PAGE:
EDP Sciences
Free Access
Issue
A&A
Volume 599, March 2017
Article Number A142
Number of page(s) 27
Section Atomic, molecular, and nuclear data
DOI https://doi.org/10.1051/0004-6361/201629794
Published online 16 March 2017

© ESO, 2017

1. Introduction

The DO-type white dwarf (WD) star RE 0503−289 (WD 0501+527, McCook & Sion 1999a,b), exhibits many lines of the trans-iron elements Zn (atomic number Z = 30), Ga (31), Ge (32), As (33), Se (34), Kr (36), Mo (42), Sn (50), Te (52), I (53), Xe (54), and Ba (56) in its ultraviolet spectrum. These were initially identified by Werner et al. (2012b), who determined the Kr and Xe abundances (Sect. 8) based on atomic data available at that time. Calculations of transition probabilities for Zn, Ga, Ge, Kr, Mo, Xe, and Ba in the subsequent years allowed precise abundance measurements for these elements (Rauch et al. 2014a, 2015b, 2012, 2016a, 2014b, 2015a, 2016b, respectively).

Here we report that we have identified lines of an additional element, namely zirconium (40) which has never been detected before in WDs, and calculated new Zr iv–vii transition probabilities to determine its photospheric abundance. To verify the Xe abundance determination of Werner et al. (2012b), we calculated much more complete Xe iv–v and Xe vi transition probabilities.

The hot, hydrogen-rich, DA-type WD G191−B2B (WD 0501+527, McCook & Sion 1999a,b) is a primary flux reference standard for all absolute calibrations from 1000 to 25 000 Å (Bohlin 2007). Rauch et al. (2013) presented a detailed spectral analysis of this star. Based on their model, Rauch et al. (2014a, 2015b, 2014b) identified Zn, Ga, and Ba lines in the observed UV spectrum and determined the abundances of these elements.

We briefly introduce our observational data in Sect. 2. The discovery of the interstellar Mg iiλλ 2796.35,2803.53 Å resonance doublet and its modelling is shown in Sect. 3. Our model atmospheres are described in Sect. 4. We start our spectral analysis with a search for Al lines and an abundance determination in Sect. 5. The Zr transition-probability calculation, line identification, and abundance analysis are presented in Sect. 6, followed by the same for Xe in Sect. 7. We summarize our results and conclude in Sect. 8.

2. Observations

For RE 0503−289, we analyzed ultraviolet (UV) observations that were obtained with the Far Ultraviolet Spectroscopic Explorer (FUSE, 910 Å < λ < 1188 Å, resolving power R = λ/ Δλ ≈ 20 000) and the Hubble Space Telescope/Space Telescope Imaging Spectrograph (HST/STIS, 1144 Å < λ < 3073 Å, R ≈ 45 800). These were described in detail by Werner et al. (2012b) and Rauch et al. (2016b), respectively.

For G191−B2B, we used the FUSE observation described by Rauch et al. (2013) and the high-dispersion échelle spectrum (HST/STIS, 1145−3145 Å, R ≈ 100 000, Rauch et al. 2013) available from the CALSPEC1 database.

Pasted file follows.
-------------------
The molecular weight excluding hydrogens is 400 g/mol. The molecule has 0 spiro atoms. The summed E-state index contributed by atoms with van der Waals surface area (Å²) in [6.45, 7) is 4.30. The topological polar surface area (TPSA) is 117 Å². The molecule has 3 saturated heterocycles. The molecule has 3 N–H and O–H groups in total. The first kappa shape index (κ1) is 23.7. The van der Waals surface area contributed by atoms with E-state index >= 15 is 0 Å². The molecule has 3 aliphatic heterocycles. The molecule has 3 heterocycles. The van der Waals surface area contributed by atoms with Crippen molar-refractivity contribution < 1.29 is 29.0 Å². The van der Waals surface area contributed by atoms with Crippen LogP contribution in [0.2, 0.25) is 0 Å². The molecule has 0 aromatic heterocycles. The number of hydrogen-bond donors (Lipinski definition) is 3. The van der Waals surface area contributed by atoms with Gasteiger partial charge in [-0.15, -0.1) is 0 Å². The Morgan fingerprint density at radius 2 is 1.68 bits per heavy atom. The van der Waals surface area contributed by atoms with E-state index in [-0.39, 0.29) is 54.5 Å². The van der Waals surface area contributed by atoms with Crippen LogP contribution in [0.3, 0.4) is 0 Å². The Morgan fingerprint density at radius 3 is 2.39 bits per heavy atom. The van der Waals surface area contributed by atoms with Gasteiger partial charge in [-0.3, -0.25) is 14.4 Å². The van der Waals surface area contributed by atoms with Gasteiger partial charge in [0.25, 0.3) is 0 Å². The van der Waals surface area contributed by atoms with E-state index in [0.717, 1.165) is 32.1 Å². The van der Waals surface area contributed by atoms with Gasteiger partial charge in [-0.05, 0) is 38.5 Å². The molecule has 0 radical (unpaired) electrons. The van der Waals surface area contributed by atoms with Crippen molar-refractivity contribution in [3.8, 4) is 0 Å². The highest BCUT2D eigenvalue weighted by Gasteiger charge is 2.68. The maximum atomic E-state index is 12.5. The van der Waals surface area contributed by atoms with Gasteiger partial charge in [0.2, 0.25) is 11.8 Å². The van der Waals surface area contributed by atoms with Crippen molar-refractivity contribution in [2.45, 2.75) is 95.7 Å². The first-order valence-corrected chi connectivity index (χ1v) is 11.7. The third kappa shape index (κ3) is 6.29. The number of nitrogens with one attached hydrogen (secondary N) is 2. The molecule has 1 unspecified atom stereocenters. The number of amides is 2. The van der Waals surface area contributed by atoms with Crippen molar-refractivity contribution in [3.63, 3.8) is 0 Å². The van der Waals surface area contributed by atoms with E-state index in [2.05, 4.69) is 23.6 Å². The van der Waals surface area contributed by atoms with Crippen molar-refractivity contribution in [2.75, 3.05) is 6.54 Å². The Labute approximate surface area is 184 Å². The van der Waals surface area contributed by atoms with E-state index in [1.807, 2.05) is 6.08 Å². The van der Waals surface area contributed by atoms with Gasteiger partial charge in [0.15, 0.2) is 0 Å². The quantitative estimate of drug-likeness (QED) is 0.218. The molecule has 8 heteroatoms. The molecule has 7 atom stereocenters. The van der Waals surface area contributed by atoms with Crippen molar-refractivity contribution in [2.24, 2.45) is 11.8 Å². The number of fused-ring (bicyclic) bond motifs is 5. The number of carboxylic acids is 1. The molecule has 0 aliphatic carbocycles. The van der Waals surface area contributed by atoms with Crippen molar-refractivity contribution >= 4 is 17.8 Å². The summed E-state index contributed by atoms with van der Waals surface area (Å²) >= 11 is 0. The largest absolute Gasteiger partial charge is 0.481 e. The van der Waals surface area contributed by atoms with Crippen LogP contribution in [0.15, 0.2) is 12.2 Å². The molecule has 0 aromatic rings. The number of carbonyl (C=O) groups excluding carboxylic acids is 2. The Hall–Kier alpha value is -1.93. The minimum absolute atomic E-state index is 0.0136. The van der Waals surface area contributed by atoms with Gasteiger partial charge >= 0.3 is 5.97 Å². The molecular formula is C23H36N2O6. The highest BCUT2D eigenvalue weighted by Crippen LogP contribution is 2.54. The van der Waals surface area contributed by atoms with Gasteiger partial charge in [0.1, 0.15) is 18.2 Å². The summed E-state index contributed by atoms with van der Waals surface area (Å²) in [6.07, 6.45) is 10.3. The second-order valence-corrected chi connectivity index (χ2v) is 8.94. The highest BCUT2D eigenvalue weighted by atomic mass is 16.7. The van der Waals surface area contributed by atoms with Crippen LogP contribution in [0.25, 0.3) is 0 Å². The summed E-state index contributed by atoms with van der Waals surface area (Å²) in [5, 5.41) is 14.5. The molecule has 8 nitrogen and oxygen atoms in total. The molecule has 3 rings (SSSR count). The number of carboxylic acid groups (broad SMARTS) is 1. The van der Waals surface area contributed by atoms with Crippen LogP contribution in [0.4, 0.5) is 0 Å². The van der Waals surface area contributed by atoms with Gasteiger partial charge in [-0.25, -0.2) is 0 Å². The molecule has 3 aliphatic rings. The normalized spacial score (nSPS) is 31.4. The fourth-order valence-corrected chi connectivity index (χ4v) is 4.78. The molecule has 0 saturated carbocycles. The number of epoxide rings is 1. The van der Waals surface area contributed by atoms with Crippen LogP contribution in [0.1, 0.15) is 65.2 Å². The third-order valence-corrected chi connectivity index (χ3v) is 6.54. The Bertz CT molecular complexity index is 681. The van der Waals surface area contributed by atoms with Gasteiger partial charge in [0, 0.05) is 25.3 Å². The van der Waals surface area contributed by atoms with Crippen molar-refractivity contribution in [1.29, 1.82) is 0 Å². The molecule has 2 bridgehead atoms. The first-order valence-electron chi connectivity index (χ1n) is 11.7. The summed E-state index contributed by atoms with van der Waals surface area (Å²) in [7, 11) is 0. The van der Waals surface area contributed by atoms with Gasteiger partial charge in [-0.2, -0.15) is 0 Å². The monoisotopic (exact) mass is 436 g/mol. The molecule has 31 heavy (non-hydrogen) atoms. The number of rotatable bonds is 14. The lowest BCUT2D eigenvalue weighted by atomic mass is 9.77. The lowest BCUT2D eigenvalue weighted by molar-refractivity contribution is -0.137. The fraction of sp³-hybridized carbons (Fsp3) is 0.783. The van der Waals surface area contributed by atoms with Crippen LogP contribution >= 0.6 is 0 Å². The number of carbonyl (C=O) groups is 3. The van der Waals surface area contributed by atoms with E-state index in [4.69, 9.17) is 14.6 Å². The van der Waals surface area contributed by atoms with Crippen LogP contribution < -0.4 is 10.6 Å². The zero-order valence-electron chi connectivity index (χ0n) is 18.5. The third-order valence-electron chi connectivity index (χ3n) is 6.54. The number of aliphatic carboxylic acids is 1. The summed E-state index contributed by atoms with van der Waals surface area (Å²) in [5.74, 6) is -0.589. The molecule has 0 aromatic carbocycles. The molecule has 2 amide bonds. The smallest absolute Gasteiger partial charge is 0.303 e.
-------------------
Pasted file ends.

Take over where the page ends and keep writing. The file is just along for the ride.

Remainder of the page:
Table 1

Column densities (in cm-2) and radial velocities (in km s-1) used to model interstellar clouds in the line of sight toward RE 0503−289.

To compare observations with synthetic spectra, the latter were convolved with Gaussians to model the respective resolving power. The observed spectra are shifted to rest wavelengths according to radial-velocity measurements of vrad = 24.56 km s-1 (Lemoine et al. 2002) and 25.8 km s-1 for G191−B2B and RE 0503−289 (our value), respectively.

3. Interstellar line absorption

Rauch et al. (2016b) found that the interstellar line absorption toward RE 0503−289 has a multi-velocity structure (radial-velocities −40 km s-1 < vrad < + 18 km s-1). In the HST/STIS spectra of RE 0503−289, the interstellar Mg iiλλ 2796.35,2803.53 Å resonance lines (3s 2S1/2–3p 2P and 3s 2S1/2–3p 2P with oscillator strengths of 0.608 and 0.303, respectively) are prominent (Fig. 1) and corroborate such a structure. Table 1 displays the parameters that were used to fit the observation.

thumbnail Fig. 1

Section of the STIS spectrum of RE 0503−289 with the interstellar Mg iiλλ 2796.35,2803.53 Å lines.

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4. Model atmospheres and atomic data

We calculated plane-parallel, chemically homogeneous model-atmospheres in hydrostatic and radiative equilibrium with the Tübingen non-local thermodynamic equilibrium (NLTE) Model Atmosphere Package (TMAP2, Werner et al. 2003, 2012a). Model atoms were retrieved from the Tübingen Model Atom Database (TMAD3, Rauch & Deetjen 2003) that has been constructed as part of the Tübingen contribution to the German Astrophysical Virtual Observatory (GAVO4).